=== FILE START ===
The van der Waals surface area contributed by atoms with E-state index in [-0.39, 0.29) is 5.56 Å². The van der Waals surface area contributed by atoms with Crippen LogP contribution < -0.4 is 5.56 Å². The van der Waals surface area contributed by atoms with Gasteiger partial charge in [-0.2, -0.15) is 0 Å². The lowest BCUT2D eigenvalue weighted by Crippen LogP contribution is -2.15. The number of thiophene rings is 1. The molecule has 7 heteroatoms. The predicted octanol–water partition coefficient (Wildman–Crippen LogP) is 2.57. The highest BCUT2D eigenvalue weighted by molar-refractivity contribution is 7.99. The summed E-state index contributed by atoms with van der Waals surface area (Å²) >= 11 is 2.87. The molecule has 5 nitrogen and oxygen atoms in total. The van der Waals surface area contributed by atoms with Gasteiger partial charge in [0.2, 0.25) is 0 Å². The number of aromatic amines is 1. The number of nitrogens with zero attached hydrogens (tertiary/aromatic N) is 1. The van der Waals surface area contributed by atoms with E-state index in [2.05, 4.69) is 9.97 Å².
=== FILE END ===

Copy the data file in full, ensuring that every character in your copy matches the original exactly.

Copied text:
The van der Waals surface area contributed by atoms with E-state index in [-0.39, 0.29) is 5.56 Å². The van der Waals surface area contributed by atoms with Crippen LogP contribution < -0.4 is 5.56 Å². The van der Waals surface area contributed by atoms with Gasteiger partial charge in [-0.2, -0.15) is 0 Å². The lowest BCUT2D eigenvalue weighted by Crippen LogP contribution is -2.15. The number of thiophene rings is 1. The molecule has 7 heteroatoms. The predicted octanol–water partition coefficient (Wildman–Crippen LogP) is 2.57. The highest BCUT2D eigenvalue weighted by molar-refractivity contribution is 7.99. The summed E-state index contributed by atoms with van der Waals surface area (Å²) >= 11 is 2.87. The molecule has 5 nitrogen and oxygen atoms in total. The van der Waals surface area contributed by atoms with Gasteiger partial charge in [0.2, 0.25) is 0 Å². The number of aromatic amines is 1. The number of nitrogens with zero attached hydrogens (tertiary/aromatic N) is 1. The van der Waals surface area contributed by atoms with E-state index in [2.05, 4.69) is 9.97 Å².